Author Anuradha Mitra
Born 29th December. Capricorn. Schooling from Loreto House Kolkata, college from Presidency and MA from Delhi University. Civil servant presently working in the Ministry of Defence, Delhi. Interests are arts, culture, literature and music. Keenly follows politics and social economics
My growing up years in the 60s were in the midst of women: Ma, Didis (sisters), Mashis and Pishis (aunts). Except for Baba and one Kaka (uncle), the girls were in a majority. In a family where adda (light chatter), fun, laughter and games ruled the world, without brothers jostling for attention space, there was ample freedom to think, do or say what we want.
There were no prohibitions, bans or curfews in our lives. Not having brothers meant that there was no discrimination either. We loved our childhood years.
Baba was the patriarch of the family. Though he gave us the best of education, it was Ma, whose influence was just overwhelming. She was everywhere all the time: from driving us to school, interacting with memsahib teachers at school PTAs, taking us shopping to New market, attending family functions like marriages, birthdays, anniversaries, advising us on dressing up like what clothes to wear, tying up hair .... the list goes on. She was the light of our lives, the centre of our universe.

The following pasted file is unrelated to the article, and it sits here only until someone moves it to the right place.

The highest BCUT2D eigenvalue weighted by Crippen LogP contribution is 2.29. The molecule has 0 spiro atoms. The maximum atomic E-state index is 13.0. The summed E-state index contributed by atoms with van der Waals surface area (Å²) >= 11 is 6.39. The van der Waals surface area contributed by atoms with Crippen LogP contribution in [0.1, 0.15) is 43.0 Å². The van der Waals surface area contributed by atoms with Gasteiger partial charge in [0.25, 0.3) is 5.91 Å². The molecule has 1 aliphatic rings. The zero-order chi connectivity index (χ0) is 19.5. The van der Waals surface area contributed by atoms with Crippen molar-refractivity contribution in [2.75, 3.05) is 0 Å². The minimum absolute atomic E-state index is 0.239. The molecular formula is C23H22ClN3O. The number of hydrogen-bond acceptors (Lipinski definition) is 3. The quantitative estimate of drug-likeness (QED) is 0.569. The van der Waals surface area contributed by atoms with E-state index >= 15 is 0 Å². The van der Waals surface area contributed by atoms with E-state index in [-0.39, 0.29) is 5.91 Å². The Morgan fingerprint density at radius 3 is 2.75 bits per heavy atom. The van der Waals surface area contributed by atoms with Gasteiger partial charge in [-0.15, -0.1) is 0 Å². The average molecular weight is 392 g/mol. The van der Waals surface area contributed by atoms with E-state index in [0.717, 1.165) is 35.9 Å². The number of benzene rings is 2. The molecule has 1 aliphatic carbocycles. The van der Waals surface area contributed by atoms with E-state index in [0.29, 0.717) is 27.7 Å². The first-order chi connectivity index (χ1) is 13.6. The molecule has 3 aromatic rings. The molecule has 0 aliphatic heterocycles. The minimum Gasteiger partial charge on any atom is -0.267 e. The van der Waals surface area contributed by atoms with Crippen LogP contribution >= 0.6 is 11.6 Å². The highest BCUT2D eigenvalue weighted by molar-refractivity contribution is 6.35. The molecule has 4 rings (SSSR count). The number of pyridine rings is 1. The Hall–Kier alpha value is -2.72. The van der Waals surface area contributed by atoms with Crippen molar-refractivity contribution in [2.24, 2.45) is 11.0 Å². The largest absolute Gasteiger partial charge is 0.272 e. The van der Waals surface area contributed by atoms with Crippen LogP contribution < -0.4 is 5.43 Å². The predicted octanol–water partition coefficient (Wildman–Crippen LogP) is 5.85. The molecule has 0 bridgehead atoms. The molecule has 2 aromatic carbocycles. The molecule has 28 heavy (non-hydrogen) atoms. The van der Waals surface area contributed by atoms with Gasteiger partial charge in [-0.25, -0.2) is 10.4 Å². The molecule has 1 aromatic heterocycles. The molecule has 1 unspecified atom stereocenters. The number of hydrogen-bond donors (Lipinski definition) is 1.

Seeing Ma's boundless enthusiasm, our late aunt Pratibha Mitter, a social activist herself roped her into joining All India Women's Conference (AIWC) Central Calcutta Constituency at Beliaghata. AIWC is an NGO with many branches in Kolkata. In those days, it got together a bunch of enthusiastic ladies, mainly homeworkers with spare time to do something for the community of poor women in and around Beliaghata. It could be primary education, vocational training, catering or running women's hostels and canteens. It was the first rudimentary efforts at empowering women, not as institutionalised as today. At a time when most women would have been taking siesta at home in the afternoon, Ma would have slipped away for a meeting or a seminar or a function but would be dutifully back at home when we returned from school or college. Her energy was amazing: she loved social work especially helping other women who were not so fortunate as us. Relatives would be lined up at home seeking her assistance: it could be wise counsel in a difficult marriage, or hauling off a shy relative to the gynecologist for medical advise or practically organizing whole weddings of relatives who sought her help.
I remember Ma every year on Women's Day. She is 89 years young. Beautiful, dignified, courageous, compassionate with a childlike zest for life. Having completed nearly 60 years in active social service, she has never for once sought fame or recognition. She is one of the few Bengali women who have toiled tirelessly for empowering and uplifting destitute and poor women and remains till today one of the unsung heroines of our times. I salute her colossal contribution to social service and draw inspiration from her in my life even today.
Her name is Reba Mitra